I’ll go see any show that’s a take on Alice in Wonderland, my favorite book of all-time. Last weekend I went to see Dodgeball Theatre‘s steampunk-inspired ALICE, a part of Capital Fringe. Performed in the round with exaggerated stage movement and outlandish characterizations of the story roles I love so much, I was able to see the story in a whole new light.
Seductive undertones, a dream-like weaving of the story’s most famous lines, and a triumphant Alice all made me realize that stories, like life, are malleable. Words are only the beginning. Physical movement, rich visuals, and lush music can transform lines of text into an experience that we can dive into head first and never look back. Like the white rabbit, I lost all sense of time and space as I looked on waiting to see where this multi-talented and imaginative cast would take me. Falling down the rabbit hole with them was a delight.
You can still catch ALICE on Thursday, July 16th, Saturday, July 18th, Tuesday, July 21st, and Saturday, July 25th. And if I were you, I’d mark these down as very important dates to relish how theater can make an old story new again.
I recently read a quote that books (and thereby, learning and education) can’t solve everything. They don’t fill an empty belly, stop violence, or provide much-needed healthcare. And I beg to differ. I’ve felt hungry, afraid in an unstable environment, and sick without healthcare. Books helped me, and continue to help me, take the long view. They help me to believe in a better, brighter tomorrow, and they empower me to build that tomorrow with my own two hands, and my mind, and my heart. Books make me powerful.
In my saddest and darkest hours, my education literally saved me. It helped me to keep looking up, and to keep trying, when it seemed like all of my efforts were in vain. No, maintaining our grit and determination in the face of adversity isn’t easy, and yes, it’s tempting to take a shortcut and go off the tracks and give up. But if we will go just one more day, no matter how difficult or embarrassing or discouraging, the light at the end of the tunnel is there and it is ours as much as it is anyone else’s. It was there for me, and it’s there for every child who can find a way to keep going.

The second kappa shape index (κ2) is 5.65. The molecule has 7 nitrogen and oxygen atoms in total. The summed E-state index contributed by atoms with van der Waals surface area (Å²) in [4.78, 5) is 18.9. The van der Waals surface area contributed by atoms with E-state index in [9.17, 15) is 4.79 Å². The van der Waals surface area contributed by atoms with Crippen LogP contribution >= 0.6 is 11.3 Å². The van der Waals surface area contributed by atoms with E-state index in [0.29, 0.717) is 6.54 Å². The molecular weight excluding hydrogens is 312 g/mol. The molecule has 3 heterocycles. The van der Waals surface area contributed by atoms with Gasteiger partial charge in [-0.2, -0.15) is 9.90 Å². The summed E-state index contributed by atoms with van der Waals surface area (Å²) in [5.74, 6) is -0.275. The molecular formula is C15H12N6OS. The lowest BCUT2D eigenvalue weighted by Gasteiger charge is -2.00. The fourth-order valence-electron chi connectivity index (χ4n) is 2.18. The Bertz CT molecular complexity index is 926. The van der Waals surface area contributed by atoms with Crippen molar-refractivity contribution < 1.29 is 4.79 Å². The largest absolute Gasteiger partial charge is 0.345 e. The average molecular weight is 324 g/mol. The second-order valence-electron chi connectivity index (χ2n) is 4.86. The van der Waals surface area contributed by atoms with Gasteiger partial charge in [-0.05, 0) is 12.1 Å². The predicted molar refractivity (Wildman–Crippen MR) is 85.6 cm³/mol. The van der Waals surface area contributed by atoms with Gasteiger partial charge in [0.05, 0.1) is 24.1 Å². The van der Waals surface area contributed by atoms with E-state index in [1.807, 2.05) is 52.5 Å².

We have within our power, in one generation, to make that happen for every child, everywhere. It will be expensive, though not nearly as expensive as not doing it. Think of how we could change the world if we could educate every child.An education is for the good of the many, and the one. That’s not just an idea, that’s a revolution. That’s a movement.
“For me Madeline is therapy in the dark hours.” ~ Ludwig Bemelmans
“In an old house in Paris that was covered with vines lived twelve little girls in two straight lines…” is one of the most famous introductions to one of the most famous characters in children’s literature: Madeline. Ludwig Bemelmans created Madeline after a terrible accident that left him hospitalized at the age of 39. His hospital roommate was a young girl who had her appendix removed. Her stories of her life inspired Bemelmans to create Madeline.
Eventually Bemelmans recovered from his injuries and published his first Madeline book at age 41 after 20+ years of working in hotels in New York. During those two decades, he consistently practiced his art and slowly built up his freelance portfolio. His example has been a great inspiration to me as a writer.